A hybrid discrete-continuum approach for modelling microcirculatory blood flow

Rebecca J. Shipley, Amy F. Smith, Paul W. Sweeney, Axel R. Pries, Timothy W. Secomb

Research output: Contribution to journalArticlepeer-review

16 Scopus citations


In recent years, biological imaging techniques have advanced significantly and it is now possible to digitally reconstruct microvascular network structures in detail, identifying the smallest capillaries at sub-micron resolution and generating large 3D structural data sets of size >106 vessel segments. However, this relies on ex vivo imaging; corresponding in vivo measures of microvascular structure and flow are limited to larger branching vessels and are not achievable in three dimensions for the smallest vessels. This suggests the use of computational modelling to combine in vivo measures of branching vessel architecture and flows with ex vivo data on complete microvascular structures to predict effective flow and pressures distributions. In this paper, a hybrid discrete-continuum model to predict microcirculatory blood flow based on structural information is developed and compared with existing models for flow and pressure in individual vessels. A continuum-based Darcy model for transport in the capillary bed is coupled via point sources of flux to flows in individual arteriolar vessels, which are described explicitly using Poiseuille's law. The venular drainage is represented as a spatially uniform flow sink. The resulting discrete-continuum framework is parameterized using structural data from the capillary network and compared with a fully discrete flow and pressure solution in three networks derived from observations of the rat mesentery. The discrete-continuum approach is feasible and effective, providing a promising tool for extracting functional transport properties in situations where vascular branching structures are well defined.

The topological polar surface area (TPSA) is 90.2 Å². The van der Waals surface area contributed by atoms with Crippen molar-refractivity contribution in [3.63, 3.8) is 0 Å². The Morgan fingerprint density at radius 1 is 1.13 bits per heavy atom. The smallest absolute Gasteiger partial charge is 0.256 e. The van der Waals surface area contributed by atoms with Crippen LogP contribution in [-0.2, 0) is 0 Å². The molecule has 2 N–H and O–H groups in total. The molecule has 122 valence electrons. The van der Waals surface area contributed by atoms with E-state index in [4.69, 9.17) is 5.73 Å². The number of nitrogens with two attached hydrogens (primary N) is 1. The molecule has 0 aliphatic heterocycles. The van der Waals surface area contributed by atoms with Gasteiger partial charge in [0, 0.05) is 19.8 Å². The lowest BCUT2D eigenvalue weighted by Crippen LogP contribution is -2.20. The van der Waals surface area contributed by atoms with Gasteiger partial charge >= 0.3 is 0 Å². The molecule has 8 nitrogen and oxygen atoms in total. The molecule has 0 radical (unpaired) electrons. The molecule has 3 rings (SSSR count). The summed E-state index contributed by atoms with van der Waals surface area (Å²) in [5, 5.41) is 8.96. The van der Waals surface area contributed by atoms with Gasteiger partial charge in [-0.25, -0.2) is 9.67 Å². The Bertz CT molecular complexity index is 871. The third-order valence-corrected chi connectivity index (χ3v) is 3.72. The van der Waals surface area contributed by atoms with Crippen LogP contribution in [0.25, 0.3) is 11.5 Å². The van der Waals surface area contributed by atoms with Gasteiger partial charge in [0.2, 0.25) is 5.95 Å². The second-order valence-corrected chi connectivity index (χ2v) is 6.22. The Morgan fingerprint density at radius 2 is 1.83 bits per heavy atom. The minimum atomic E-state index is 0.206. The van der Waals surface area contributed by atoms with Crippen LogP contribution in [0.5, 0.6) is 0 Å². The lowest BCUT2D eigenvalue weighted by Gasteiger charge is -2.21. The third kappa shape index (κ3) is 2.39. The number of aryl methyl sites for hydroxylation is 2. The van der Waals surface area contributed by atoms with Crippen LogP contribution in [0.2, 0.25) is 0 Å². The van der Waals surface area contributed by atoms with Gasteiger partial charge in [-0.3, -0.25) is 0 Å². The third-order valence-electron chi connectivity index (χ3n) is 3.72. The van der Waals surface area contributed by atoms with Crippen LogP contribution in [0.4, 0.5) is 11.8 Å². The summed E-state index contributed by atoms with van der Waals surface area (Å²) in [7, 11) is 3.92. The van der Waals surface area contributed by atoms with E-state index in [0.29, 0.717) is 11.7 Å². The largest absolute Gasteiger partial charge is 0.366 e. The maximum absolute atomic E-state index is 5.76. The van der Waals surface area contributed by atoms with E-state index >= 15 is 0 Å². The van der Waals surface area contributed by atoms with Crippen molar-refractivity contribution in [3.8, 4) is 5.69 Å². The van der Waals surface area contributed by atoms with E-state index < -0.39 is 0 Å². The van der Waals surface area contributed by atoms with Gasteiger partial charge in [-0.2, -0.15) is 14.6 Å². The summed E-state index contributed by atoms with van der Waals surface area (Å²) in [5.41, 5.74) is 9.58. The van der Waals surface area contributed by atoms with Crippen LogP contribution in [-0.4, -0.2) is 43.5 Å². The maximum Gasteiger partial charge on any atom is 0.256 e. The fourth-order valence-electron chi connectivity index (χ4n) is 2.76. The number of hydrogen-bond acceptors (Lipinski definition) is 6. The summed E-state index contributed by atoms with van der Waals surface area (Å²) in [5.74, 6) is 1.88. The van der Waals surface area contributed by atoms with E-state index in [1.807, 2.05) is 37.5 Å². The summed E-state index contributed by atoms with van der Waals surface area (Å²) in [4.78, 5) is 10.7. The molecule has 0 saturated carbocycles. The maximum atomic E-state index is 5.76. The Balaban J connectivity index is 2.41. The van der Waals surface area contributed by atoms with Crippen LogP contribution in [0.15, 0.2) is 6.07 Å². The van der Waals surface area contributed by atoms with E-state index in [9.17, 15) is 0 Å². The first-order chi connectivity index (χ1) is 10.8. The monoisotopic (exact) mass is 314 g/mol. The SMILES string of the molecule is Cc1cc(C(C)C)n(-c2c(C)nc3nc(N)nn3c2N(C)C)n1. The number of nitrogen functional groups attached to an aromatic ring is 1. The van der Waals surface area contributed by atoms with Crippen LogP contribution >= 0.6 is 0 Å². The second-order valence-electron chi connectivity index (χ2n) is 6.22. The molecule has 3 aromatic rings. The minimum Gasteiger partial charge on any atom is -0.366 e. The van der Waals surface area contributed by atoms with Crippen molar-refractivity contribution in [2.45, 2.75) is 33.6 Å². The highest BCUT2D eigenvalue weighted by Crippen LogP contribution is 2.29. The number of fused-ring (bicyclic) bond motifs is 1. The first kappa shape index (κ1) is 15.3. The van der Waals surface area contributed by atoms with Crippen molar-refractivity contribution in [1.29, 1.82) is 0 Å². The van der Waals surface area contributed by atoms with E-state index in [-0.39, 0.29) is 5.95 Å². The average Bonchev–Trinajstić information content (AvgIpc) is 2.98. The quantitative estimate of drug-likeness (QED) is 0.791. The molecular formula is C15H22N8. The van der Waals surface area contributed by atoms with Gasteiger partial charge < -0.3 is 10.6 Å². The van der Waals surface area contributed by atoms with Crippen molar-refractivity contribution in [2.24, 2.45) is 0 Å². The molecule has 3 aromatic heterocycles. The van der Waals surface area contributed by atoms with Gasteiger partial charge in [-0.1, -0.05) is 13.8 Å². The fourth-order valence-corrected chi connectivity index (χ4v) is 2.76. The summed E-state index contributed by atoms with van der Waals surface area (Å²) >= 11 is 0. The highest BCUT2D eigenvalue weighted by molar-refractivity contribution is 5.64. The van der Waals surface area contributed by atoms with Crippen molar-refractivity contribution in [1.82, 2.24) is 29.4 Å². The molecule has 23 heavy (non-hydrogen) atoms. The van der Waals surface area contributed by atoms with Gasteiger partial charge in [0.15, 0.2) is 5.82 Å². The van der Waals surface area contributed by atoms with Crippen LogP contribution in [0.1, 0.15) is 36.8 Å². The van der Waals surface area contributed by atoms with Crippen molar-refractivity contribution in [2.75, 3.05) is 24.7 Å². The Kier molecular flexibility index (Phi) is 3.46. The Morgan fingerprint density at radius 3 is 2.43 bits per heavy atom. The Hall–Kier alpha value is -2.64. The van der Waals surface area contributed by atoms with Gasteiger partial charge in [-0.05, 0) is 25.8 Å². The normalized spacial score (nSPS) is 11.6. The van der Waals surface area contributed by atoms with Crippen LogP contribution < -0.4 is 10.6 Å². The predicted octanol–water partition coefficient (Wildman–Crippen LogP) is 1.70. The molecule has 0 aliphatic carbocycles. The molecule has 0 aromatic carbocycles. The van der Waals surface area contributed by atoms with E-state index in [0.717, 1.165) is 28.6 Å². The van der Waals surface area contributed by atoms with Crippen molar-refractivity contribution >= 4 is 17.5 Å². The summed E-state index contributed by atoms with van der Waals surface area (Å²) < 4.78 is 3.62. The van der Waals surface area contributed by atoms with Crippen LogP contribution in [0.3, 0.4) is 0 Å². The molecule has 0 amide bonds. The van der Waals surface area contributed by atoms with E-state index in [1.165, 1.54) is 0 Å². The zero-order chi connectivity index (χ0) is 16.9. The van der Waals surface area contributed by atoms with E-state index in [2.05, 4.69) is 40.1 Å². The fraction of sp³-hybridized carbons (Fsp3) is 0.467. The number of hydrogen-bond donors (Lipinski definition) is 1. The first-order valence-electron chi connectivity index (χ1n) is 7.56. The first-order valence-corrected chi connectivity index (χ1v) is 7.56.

Original languageEnglish (US)
Pages (from-to)40-57
Number of pages18
JournalMathematical Medicine and Biology
Issue number1
StatePublished - Feb 28 2020


  • Darcy flow
  • Microcirculation
  • blood flow
  • capillary networks
  • homogenization

ASJC Scopus subject areas

  • General Neuroscience
  • Modeling and Simulation
  • General Immunology and Microbiology
  • General Biochemistry, Genetics and Molecular Biology
  • General Environmental Science
  • Pharmacology
  • Applied Mathematics


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